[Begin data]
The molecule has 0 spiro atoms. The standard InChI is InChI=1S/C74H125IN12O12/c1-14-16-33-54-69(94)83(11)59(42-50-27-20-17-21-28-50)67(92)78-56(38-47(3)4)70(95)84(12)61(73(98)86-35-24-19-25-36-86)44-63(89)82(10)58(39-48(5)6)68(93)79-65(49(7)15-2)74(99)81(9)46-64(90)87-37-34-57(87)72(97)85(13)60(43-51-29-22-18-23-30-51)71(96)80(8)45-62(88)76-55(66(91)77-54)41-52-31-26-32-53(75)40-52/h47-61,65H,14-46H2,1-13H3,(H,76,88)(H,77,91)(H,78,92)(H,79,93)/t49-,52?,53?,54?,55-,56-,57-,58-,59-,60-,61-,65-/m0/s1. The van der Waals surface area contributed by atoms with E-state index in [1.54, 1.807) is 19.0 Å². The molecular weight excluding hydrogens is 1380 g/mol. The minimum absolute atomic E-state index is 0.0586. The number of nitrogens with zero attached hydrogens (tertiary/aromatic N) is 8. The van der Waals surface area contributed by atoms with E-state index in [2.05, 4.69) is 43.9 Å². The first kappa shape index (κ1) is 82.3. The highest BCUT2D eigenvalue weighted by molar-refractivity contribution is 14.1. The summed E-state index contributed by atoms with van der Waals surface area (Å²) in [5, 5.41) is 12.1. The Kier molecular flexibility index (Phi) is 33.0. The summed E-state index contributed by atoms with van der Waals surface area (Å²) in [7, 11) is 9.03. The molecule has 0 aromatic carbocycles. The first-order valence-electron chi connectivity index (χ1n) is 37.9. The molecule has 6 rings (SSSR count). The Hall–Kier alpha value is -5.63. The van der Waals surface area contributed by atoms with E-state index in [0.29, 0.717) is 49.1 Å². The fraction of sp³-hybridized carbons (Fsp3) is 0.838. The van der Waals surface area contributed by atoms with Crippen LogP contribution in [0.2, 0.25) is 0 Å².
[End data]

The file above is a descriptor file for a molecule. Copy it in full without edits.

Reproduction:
The molecule has 0 spiro atoms. The standard InChI is InChI=1S/C74H125IN12O12/c1-14-16-33-54-69(94)83(11)59(42-50-27-20-17-21-28-50)67(92)78-56(38-47(3)4)70(95)84(12)61(73(98)86-35-24-19-25-36-86)44-63(89)82(10)58(39-48(5)6)68(93)79-65(49(7)15-2)74(99)81(9)46-64(90)87-37-34-57(87)72(97)85(13)60(43-51-29-22-18-23-30-51)71(96)80(8)45-62(88)76-55(66(91)77-54)41-52-31-26-32-53(75)40-52/h47-61,65H,14-46H2,1-13H3,(H,76,88)(H,77,91)(H,78,92)(H,79,93)/t49-,52?,53?,54?,55-,56-,57-,58-,59-,60-,61-,65-/m0/s1. The van der Waals surface area contributed by atoms with E-state index in [1.54, 1.807) is 19.0 Å². The molecular weight excluding hydrogens is 1380 g/mol. The minimum absolute atomic E-state index is 0.0586. The number of nitrogens with zero attached hydrogens (tertiary/aromatic N) is 8. The van der Waals surface area contributed by atoms with E-state index in [2.05, 4.69) is 43.9 Å². The first kappa shape index (κ1) is 82.3. The highest BCUT2D eigenvalue weighted by molar-refractivity contribution is 14.1. The summed E-state index contributed by atoms with van der Waals surface area (Å²) in [5, 5.41) is 12.1. The Kier molecular flexibility index (Phi) is 33.0. The summed E-state index contributed by atoms with van der Waals surface area (Å²) in [7, 11) is 9.03. The molecule has 0 aromatic carbocycles. The first-order valence-electron chi connectivity index (χ1n) is 37.9. The molecule has 6 rings (SSSR count). The Hall–Kier alpha value is -5.63. The van der Waals surface area contributed by atoms with E-state index in [0.29, 0.717) is 49.1 Å². The fraction of sp³-hybridized carbons (Fsp3) is 0.838. The van der Waals surface area contributed by atoms with Crippen LogP contribution in [0.2, 0.25) is 0 Å².